Nearly right off the bat, there will be a second pirate captain on the island, and you'll need to build a second ship to keep him busy and keep the gold flowing into the coffers. There's a range of progressively more powerful ships to build, but the sloop is a good place to start, since it's the best light ship available. At this point, you should actually begin to see some real sea action, because the better your ship, the less often the pirates will run away out of fear of being sunk by enemy cannons. In fact, there's always some risk that a ship will be taken and a captain captured, which can sink your economy in a hurry. One way to lower the risk is to check the strategic map to see which regions are being patrolled by English, French, and Spanish warships, but more important is being able to switch between tactics: boarding ships with cutlasses is the riskiest but has the greatest reward, while relying on muskets or cannons decreases the risk. One consideration is the skill levels of your pirates, which are recorded in exacting detail, like most every other bit of demographic data you could possibly be interested in. But given how important the ship cruises are to the game, it's a little disappointing that the battle results aren't presented in a more engaging way. There's a pop-up window that details the loot gathered on a cruise, but individual battles are relegated to a text log.

The real focus of the game is balancing the need to build a variety of services for the pirates with other building projects to keep the captives in line. Those familiar with Tropico won't be surprised that each individual on the island is kept close track of, and you can either click on random individuals walking around to get an impromptu survey or use the log book to see the island's population divided up in a variety of useful ways. But one major departure from the earlier game is the emphasis on added themed "décor" elements to increase the ratings that help pirates (anarchy and defense) and the ratings that keep captives in line (order and fear). While certain buildings radiate these influences in appropriate ways, to fill in the gaps you'll drop décor items like giant skeletal hands. While it does make for interesting gameplay, ungainly lines of these fear-increasing items do look rather odd, even given the generally comical visual style of the game.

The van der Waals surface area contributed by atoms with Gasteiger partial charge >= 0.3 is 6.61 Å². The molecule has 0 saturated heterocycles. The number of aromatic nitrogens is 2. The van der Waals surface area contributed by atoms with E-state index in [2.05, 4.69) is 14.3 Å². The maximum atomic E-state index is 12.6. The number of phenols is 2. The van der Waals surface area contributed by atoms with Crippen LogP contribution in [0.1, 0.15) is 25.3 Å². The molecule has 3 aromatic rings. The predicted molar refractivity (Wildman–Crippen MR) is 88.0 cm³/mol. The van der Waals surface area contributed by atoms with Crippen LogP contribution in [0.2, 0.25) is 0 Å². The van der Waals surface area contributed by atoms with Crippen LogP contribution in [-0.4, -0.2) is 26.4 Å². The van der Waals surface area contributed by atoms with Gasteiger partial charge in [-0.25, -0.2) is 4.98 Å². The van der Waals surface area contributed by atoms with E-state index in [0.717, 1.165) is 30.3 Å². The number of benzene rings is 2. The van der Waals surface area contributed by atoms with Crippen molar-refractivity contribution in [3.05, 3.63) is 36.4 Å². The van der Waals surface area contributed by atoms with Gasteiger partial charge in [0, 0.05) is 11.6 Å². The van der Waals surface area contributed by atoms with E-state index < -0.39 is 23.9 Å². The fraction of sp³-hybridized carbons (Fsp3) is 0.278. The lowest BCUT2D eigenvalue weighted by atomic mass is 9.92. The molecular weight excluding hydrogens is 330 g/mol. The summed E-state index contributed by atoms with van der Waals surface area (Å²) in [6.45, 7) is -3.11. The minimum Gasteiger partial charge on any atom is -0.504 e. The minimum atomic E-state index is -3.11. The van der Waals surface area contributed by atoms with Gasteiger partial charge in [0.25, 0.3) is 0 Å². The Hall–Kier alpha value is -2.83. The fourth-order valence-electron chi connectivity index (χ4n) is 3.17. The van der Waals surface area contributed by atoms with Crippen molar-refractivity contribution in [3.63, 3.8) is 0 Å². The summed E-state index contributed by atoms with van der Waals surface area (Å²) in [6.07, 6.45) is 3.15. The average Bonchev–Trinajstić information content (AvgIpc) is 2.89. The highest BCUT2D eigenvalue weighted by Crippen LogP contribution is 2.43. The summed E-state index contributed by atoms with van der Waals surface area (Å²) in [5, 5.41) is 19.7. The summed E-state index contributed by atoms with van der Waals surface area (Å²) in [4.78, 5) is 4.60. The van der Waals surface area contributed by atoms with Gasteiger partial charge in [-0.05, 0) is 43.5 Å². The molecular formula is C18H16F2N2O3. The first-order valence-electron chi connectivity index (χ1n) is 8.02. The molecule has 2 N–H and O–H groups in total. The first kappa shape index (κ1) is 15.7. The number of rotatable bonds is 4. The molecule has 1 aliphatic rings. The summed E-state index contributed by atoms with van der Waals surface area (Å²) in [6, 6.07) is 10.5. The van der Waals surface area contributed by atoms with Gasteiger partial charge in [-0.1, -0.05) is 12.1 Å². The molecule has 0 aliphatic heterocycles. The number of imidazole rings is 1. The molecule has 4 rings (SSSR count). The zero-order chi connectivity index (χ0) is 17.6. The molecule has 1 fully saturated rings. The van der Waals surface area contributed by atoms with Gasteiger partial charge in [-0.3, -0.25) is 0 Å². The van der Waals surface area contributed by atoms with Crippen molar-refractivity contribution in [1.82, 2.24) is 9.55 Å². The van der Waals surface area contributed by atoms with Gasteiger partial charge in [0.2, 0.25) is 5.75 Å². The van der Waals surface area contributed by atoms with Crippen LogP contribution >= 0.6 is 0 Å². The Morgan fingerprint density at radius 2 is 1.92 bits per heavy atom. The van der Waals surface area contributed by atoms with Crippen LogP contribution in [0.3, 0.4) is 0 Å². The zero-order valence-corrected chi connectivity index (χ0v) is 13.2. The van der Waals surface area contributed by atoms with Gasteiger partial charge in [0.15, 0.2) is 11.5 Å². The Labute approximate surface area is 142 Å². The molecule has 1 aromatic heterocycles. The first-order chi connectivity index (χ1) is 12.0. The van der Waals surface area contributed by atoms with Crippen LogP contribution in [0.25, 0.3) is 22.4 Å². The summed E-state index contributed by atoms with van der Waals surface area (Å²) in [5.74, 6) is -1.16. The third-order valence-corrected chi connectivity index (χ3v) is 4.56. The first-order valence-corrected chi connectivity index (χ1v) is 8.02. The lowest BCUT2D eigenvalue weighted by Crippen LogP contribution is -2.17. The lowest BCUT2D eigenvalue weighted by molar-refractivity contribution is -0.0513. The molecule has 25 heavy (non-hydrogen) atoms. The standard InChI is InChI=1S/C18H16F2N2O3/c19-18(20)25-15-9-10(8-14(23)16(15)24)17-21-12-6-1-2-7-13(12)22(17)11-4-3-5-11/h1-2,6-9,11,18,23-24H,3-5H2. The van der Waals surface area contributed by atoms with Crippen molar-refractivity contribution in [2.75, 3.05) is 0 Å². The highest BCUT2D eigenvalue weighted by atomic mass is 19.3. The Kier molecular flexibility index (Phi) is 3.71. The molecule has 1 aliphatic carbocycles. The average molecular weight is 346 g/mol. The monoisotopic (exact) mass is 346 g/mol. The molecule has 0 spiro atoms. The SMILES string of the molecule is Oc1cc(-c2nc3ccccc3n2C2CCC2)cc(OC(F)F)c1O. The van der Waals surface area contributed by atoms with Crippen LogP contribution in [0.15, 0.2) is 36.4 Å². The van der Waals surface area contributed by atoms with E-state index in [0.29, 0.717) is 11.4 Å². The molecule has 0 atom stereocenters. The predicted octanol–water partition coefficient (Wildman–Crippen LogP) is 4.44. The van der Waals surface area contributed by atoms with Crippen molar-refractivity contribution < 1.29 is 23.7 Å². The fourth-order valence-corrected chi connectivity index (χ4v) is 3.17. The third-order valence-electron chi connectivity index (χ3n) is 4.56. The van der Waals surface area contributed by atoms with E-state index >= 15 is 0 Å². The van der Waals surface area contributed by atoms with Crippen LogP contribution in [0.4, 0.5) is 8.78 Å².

Flourishing pirate towns do come to look rather prosperous--the major service buildings are quite large, and the income pirates keep from their deeds has a positive effect on how their private homes appear. There's also the opportunity to set up a private stash of your own, which carries over from one campaign mission to the next. Tropico 2's graphics generally have the same look as those of its predecessor--the sun-drenched beaches are made of 3D terrain and buildings have a 2D look that is quite detailed when you zoom right in--and the engine hasn't seen any notable technical improvements since 2001.

Plant scary skeleton arms to keep your captives in check.
Plant scary skeleton arms to keep your captives in check.

Tropico 2 still has the sandbox mode that was the first game's primary mode of play, but for extra variety and replay value there are a number of scenarios in addition to the campaign. The nearly final version of the game we had a chance to try out included nine scenarios of various difficulty levels, and there's an included map editor you can use to edit existing scenarios or create your own. The sandbox mode has a create-a-pirate feature that lets you determine the pirate king's background in some detail, which has a distinct impact on how expensive items are, how the three major nations are disposed to you, and how difficult it will be to keep your captives and pirates in line. Tropico 2 is an entertaining take on pirate life, and it packs in a number of tweaks to the original game's gameplay formula to keep things interesting. You can look for Tropico 2 in early April.